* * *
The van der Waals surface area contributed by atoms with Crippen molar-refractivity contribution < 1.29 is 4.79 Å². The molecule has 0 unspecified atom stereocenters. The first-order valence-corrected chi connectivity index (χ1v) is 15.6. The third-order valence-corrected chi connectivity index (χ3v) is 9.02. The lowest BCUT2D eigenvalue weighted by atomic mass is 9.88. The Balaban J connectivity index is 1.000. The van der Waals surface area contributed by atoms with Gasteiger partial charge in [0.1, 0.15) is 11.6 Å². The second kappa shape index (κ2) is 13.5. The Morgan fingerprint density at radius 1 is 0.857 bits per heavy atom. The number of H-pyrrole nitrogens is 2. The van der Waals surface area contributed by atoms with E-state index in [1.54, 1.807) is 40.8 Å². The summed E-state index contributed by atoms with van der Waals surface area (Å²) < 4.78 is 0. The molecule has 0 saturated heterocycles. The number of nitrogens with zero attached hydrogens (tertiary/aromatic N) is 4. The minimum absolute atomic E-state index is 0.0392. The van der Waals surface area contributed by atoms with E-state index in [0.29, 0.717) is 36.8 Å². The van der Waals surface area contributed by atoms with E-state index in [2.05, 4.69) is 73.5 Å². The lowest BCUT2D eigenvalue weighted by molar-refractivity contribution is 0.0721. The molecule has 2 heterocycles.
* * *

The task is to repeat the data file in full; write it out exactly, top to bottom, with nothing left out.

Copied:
The van der Waals surface area contributed by atoms with Crippen molar-refractivity contribution < 1.29 is 4.79 Å². The molecule has 0 unspecified atom stereocenters. The first-order valence-corrected chi connectivity index (χ1v) is 15.6. The third-order valence-corrected chi connectivity index (χ3v) is 9.02. The lowest BCUT2D eigenvalue weighted by atomic mass is 9.88. The Balaban J connectivity index is 1.000. The van der Waals surface area contributed by atoms with Gasteiger partial charge in [0.1, 0.15) is 11.6 Å². The second kappa shape index (κ2) is 13.5. The Morgan fingerprint density at radius 1 is 0.857 bits per heavy atom. The number of H-pyrrole nitrogens is 2. The van der Waals surface area contributed by atoms with E-state index in [1.54, 1.807) is 40.8 Å². The summed E-state index contributed by atoms with van der Waals surface area (Å²) < 4.78 is 0. The molecule has 0 saturated heterocycles. The number of nitrogens with zero attached hydrogens (tertiary/aromatic N) is 4. The minimum absolute atomic E-state index is 0.0392. The van der Waals surface area contributed by atoms with E-state index in [0.29, 0.717) is 36.8 Å². The van der Waals surface area contributed by atoms with E-state index in [2.05, 4.69) is 73.5 Å². The lowest BCUT2D eigenvalue weighted by molar-refractivity contribution is 0.0721. The molecule has 2 heterocycles.